Back seat driver: Commercialising autonomous cars

Google, Apple, Tesla, Nissan, NVIDIA, Uber and Jaguar Land Rover. Not names you would necessarily group together, but what do they have in common? They are all part of the race to significantly disrupt the global automotive industry. Time will tell, but one of these names could produce the biggest transport disruption since the internal combustion engine.

Google is believed to have already spent over $60m since 2009 within its autonomous vehicle research and testing, racking up over one million miles in its vehicles.  The CEO of Tesla, recently stated that – despite some high profile accidents – he envisions fully autonomous vehicles routinely on the road within two or three years.  

The basics, what exactly is a fully autonomous vehicle?

SAE international, a global standards organisation for engineering has provided a common industry definition for driving automation. This is defined under six levels of driving automation from “no automation – Level 0” to “full automation without human intervention – Level 5”. Currently only “Level 2” vehicles are on our roads under test conditions, capable of controlling both steering and speed. So a long way to go for further technology advances, before drivers can kick back and relax in the rear seat.

What challenges must be overcome for commercialisation?

We at Moorhouse believe there are three key challenges. Firstly, if an autonomous car hit a pedestrian, who would take the blame; the car manufacturer, the software developer, the sensor company or someone else? Some organisations have tentatively claimed they would take the blame, if for nothing else than to get the ball rolling in answering this question. However, until this is clear with an insurance industry backing, there simply isn’t a mass consumer market.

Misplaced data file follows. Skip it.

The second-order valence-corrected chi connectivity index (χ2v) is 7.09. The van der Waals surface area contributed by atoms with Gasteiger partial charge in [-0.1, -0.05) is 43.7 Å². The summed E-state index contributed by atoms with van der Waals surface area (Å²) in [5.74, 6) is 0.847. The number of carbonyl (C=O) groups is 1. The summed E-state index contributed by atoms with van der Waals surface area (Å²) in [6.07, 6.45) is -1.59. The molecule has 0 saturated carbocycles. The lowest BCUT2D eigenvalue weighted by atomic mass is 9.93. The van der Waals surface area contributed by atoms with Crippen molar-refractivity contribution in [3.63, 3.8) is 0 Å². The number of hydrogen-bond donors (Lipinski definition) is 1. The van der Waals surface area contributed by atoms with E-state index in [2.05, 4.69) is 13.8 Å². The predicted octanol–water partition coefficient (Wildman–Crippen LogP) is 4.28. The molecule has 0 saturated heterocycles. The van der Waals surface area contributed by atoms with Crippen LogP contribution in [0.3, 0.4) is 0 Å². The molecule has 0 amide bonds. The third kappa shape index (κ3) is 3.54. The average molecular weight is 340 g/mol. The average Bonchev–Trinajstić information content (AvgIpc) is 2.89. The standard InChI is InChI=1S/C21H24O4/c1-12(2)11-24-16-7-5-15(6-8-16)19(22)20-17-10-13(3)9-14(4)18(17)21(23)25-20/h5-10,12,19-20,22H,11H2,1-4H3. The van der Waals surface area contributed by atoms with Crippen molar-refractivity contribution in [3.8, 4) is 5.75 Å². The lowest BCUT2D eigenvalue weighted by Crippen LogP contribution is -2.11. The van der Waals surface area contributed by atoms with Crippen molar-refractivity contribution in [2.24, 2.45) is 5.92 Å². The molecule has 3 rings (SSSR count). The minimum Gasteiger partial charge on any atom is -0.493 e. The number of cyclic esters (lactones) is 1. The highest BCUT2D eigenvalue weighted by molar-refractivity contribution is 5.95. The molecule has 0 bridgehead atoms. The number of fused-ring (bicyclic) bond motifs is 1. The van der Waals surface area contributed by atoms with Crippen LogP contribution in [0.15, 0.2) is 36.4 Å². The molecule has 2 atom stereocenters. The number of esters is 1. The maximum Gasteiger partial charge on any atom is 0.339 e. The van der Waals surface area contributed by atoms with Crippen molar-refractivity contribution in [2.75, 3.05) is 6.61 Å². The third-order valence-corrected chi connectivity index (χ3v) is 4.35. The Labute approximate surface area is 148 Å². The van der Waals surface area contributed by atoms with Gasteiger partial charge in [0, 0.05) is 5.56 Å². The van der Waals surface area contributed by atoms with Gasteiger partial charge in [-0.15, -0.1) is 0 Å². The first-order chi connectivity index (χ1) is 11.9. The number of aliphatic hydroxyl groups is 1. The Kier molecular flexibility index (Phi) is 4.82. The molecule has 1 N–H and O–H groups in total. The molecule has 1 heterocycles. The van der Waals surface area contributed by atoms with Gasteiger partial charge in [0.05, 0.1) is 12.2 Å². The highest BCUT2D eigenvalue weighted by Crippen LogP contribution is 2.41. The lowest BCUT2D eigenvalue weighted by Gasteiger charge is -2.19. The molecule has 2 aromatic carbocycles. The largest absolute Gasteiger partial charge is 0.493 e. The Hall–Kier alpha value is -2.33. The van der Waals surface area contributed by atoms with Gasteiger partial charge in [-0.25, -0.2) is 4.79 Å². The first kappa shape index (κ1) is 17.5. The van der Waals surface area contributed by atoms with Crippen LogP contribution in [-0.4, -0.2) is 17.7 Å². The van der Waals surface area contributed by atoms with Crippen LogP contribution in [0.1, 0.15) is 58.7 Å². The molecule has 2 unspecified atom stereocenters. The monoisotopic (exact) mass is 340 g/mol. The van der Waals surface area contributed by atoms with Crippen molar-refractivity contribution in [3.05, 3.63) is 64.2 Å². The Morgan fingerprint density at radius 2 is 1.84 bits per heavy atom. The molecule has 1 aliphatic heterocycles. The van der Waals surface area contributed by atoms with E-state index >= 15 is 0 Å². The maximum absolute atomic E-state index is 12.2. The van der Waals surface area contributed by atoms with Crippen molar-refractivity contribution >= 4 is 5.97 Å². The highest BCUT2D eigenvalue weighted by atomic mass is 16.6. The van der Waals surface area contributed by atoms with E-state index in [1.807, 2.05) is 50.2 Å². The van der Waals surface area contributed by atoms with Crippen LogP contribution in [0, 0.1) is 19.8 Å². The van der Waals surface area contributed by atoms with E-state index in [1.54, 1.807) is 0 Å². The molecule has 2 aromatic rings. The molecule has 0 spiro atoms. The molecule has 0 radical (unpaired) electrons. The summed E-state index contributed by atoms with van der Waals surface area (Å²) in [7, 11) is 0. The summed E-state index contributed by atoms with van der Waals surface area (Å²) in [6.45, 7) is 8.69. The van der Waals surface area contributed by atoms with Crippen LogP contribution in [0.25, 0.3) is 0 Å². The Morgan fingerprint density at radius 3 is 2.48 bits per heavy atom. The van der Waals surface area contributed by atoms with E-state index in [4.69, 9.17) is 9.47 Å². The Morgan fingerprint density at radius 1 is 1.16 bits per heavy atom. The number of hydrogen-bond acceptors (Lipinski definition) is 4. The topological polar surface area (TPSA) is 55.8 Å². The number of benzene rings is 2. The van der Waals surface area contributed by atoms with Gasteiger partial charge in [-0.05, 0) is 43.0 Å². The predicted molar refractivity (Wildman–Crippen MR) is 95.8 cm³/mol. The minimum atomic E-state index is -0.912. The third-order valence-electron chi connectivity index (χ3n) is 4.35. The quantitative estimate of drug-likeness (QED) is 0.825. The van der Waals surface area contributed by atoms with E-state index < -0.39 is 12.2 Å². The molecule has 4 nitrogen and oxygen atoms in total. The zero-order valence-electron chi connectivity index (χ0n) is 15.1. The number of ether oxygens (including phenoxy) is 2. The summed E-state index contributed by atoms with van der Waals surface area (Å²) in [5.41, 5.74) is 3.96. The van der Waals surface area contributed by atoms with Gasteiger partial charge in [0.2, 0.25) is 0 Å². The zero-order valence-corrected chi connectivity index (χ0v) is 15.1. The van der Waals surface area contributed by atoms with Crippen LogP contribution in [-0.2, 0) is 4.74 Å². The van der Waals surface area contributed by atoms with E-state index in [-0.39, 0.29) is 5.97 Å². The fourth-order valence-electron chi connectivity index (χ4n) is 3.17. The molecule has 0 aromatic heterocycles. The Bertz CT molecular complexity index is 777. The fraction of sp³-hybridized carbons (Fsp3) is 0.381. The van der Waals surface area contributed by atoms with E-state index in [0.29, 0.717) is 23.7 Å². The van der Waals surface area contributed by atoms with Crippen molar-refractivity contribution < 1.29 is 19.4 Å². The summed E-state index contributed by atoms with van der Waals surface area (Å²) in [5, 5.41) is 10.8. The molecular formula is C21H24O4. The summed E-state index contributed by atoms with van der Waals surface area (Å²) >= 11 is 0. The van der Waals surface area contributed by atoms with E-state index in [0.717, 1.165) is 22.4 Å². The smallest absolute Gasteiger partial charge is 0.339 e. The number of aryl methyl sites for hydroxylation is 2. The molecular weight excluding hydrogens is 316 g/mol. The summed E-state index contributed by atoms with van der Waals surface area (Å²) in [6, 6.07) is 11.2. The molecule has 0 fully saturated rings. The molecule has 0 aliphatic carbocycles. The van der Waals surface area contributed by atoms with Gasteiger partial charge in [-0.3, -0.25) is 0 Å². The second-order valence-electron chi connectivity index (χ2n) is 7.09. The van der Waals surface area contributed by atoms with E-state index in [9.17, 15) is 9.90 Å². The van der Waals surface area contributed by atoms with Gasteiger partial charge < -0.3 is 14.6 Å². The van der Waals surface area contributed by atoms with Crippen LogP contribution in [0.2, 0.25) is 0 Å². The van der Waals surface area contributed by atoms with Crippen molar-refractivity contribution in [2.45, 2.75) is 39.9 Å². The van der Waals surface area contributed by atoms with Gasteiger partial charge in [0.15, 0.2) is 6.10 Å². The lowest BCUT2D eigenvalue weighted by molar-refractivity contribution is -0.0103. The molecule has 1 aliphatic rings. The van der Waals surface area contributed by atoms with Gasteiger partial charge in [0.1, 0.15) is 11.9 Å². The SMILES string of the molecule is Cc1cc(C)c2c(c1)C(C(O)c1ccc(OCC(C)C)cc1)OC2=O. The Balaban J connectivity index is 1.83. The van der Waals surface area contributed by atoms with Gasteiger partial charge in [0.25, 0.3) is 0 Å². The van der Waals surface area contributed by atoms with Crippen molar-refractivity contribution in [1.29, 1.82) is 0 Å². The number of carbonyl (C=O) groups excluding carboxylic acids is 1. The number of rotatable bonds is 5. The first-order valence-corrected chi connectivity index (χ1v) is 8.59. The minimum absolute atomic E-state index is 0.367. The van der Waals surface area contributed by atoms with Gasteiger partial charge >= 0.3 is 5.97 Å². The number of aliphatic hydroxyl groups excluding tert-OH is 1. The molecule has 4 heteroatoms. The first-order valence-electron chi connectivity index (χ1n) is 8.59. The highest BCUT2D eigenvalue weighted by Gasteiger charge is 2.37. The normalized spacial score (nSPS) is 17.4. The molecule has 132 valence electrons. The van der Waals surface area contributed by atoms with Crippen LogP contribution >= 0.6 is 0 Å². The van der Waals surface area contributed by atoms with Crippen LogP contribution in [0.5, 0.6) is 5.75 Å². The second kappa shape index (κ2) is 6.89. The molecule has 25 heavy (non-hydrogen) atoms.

Secondly, no software in phones, laptops or phones is designed to operate for extended periods without freezing or crashing. Even one event of this nature for an autonomous car could be fatal. Right now Google’s self-driving cars avoid this by having a backup driver and another person as a monitor who can shut off the system.

Thirdly, sometimes drivers must make evasive actions that result in an accident either way. For example, a driver will either hit a pedestrian or a motorcyclist. This ethical dilemma would require on-board software to instantly review the outcomes and decide. These are unchartered waters, and such a machine has not yet been developed. 

What are the key benefits being promoted?

Industry data states that around 90% of road accidents are due to human error.  Machines can also make mistakes[1], as highlighted in the recent significant accident during testing of a Tesla Motors car in autopilot mode.  From 1.3 million miles of testing, Google has acknowledged only one accident[2] caused by its technology.

The implications of passenger safety are significant for manufacturers, governments, insurance companies and regulators. Industry consensus and the outputs of test results steer toward achieving a large improvement in passenger safety. However, whether this benefit will materialise is hard at the moment to say. Certainly further research and development will be required to justify it as an advantage.

A potential significant benefit in the long term is increasing overall capacity by freeing-up road space. This could be achieved through autonomous vehicles’ ability to safely drive significantly closer to each other. Multiple vehicles could join together as a chain, travelling together on UK motorways.

Testing this, a £5m UK government project will fit wireless sensors on stretches of motorways, A-roads and urban streets around Coventry and Solihull. The sensors will communicate with up to 100 different autonomous and connected vehicles, including five Jaguar Land Rover research vehicles. The study will help understand how effective the technologies could be in both reducing congestion and improving road safety.

To conclude

Organisations at the forefront of innovation in autonomous vehicle technology continue to publish news of ever increasing public trials. However, before mass commercialisation, technological advances are still required and insurance liability questions need answers.  Whoever resolves these challenges first, coupled with government licencing for public road use and understanding what the consumers really want from this new form of transport will, we believe, change the £6tr global automotive industry forever.



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Jon Weall Principal